6. My favorite “you don’t have to be smart to be rich” story is about Rankin Smith when he owned the Atlanta Falcons NFL team. He wanted to paint field stripes in two directions so he could double the number of premium 50-yard line seats and collect more revenue. See, the teams would play in one direction for the first half, then in the other direction in the second half. Simple, right?

    True story. You can’t make this stuff up.

  7. Anybody can get rich in this society. All you need is a certain level of cunning and an absence of empathy. With those two qualities you can do damn near anything, get away with it, and laugh all the way to the bank..

  8. Theresa, right on.

    Trump’s father taught him to be a predator but hire armies of lawyers rather than Crusadors to have his back.

    My father taught me my ABC’s instead. Always be curious. Always be considerate. Always be careful. Always be kind. (Ok, that last one was a word that only sounded like a “C” word.)

    Who’s wealthier?

  9. Elizabeth Warren’s quoted statement puts things into a healthy perspective. In regard to the lone cowboy “making” his future, all by himself…did he make the saddle with which he rides his horse off in to the sunset? Did he breed the horse, in the first place? Hey, who made the pants he’s wearing?
    Myths abound, and some of the time they serve a valuable purpose, while at other times they do just the opposite.

  10. Bringing this closer to home, it reminds me of Braun using his wealth and claims of business success to influence Hoosiers that he is the smartest and best candidate to run the state. All he does is spout off how great he is at everything but in reality, only looks to benefit himself. Sound familiar?

  11. the majority of the rich,new rich,not inherited,is by design of how the system of who gets what. the fair credit reporting act 1984/85 achived a new standard of who can have what, and for what.
    maybe i could use X Y Z. the system is based on how much one is allowed to have. like powell who wanted a corp world of rule over a democracy,(boardroom style) the idea was to expand the corp grip over people while allowing the minions to survive under such(without revolt) a rule. fair credit was devised to lure the senseless to be intangled in debt while merely spending what the few now get in for this intrapment. the credit scam, while stagnating wages for work done,and whats is purchased thats over priced.ive watched as a blue collar worker in the big city how unions disappeared and the known,pay scale for such work. that known pay scale was a graph that a non union job paid maybe 20-30% less. but it held a valuble tool to decide the jobs worth and your life style. hense credit made the diffrence,while,dimon eyes like at chase (now chasing your kids to be in debt)and his ilk began thier full assault on the working class. buying up a whole political party for their needs. and of course the corp demos who follow,er,suit. it may seem like a easy answer,try living as such a blue collar and be under the influence of this corp/bank greed then see Americans gleefully elect a asswipe like trump for any thing above used car sales in some alley.. the commercial media has done well in selling us out for,the ad buck,remmeber the VP of CBS, telling us how much revenue CBS gathered allowing trump to distroy our democracy and furthering our working class demise for a few trinkets. but in all, wall street now rules, dimon eyes wants haley and now the kochs. if trump goes to the ballot for pres, he looses, if any other republican gets it, we have a bigger issue,Biden. Im all for the demos,since we havent any other choice. but its about time many here decided to get some T shirts and blue jeans back in Congress. edcation is fine,but it now has become a authoritarian regime of who get what,and why..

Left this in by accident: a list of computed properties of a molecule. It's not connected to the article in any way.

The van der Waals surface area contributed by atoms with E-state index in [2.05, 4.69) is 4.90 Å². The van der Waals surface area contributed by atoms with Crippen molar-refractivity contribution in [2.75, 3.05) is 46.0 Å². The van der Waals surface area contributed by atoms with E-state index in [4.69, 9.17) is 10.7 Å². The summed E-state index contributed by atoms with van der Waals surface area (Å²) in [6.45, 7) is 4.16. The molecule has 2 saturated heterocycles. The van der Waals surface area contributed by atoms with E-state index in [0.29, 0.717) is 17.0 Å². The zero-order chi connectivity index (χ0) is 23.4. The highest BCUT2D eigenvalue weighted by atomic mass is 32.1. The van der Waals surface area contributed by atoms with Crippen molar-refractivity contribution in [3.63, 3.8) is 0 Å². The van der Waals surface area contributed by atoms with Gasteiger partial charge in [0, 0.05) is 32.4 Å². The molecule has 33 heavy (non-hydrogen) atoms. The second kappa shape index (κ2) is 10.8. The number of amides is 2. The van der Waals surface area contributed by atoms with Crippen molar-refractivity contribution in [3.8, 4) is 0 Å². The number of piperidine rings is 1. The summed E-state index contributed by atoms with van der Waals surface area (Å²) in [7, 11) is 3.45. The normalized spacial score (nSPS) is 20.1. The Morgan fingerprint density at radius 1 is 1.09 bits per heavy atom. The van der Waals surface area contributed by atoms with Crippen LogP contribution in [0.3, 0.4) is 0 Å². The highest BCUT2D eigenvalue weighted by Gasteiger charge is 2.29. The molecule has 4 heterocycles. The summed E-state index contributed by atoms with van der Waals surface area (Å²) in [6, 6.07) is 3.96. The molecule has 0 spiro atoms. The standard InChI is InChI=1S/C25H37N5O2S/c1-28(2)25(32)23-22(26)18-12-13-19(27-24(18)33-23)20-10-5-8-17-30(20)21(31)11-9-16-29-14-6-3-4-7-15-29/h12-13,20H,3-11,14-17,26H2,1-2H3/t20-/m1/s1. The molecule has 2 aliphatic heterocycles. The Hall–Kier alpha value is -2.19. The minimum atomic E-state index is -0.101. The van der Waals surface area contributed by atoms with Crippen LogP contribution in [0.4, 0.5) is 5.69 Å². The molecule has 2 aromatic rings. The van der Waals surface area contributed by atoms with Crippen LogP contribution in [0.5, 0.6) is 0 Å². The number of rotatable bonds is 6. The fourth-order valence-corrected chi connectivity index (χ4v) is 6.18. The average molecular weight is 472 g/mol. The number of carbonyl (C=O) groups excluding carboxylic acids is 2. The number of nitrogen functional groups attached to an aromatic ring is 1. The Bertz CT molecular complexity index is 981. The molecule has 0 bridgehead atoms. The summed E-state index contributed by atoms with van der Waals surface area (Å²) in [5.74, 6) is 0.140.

12. Myth tells us that cowboys were the original libertarians, and that Braun, Trump and Musk are rich because they are smart. Piketty, the brilliant French economist, explodes such mythology with his books that feature extensive treatment of inherited wealth. When cunning and criminality are added to the happenstance of birthright, you have ordinary people whose outlook on life may have been poisoned by possession of such riches sans their individual efforts.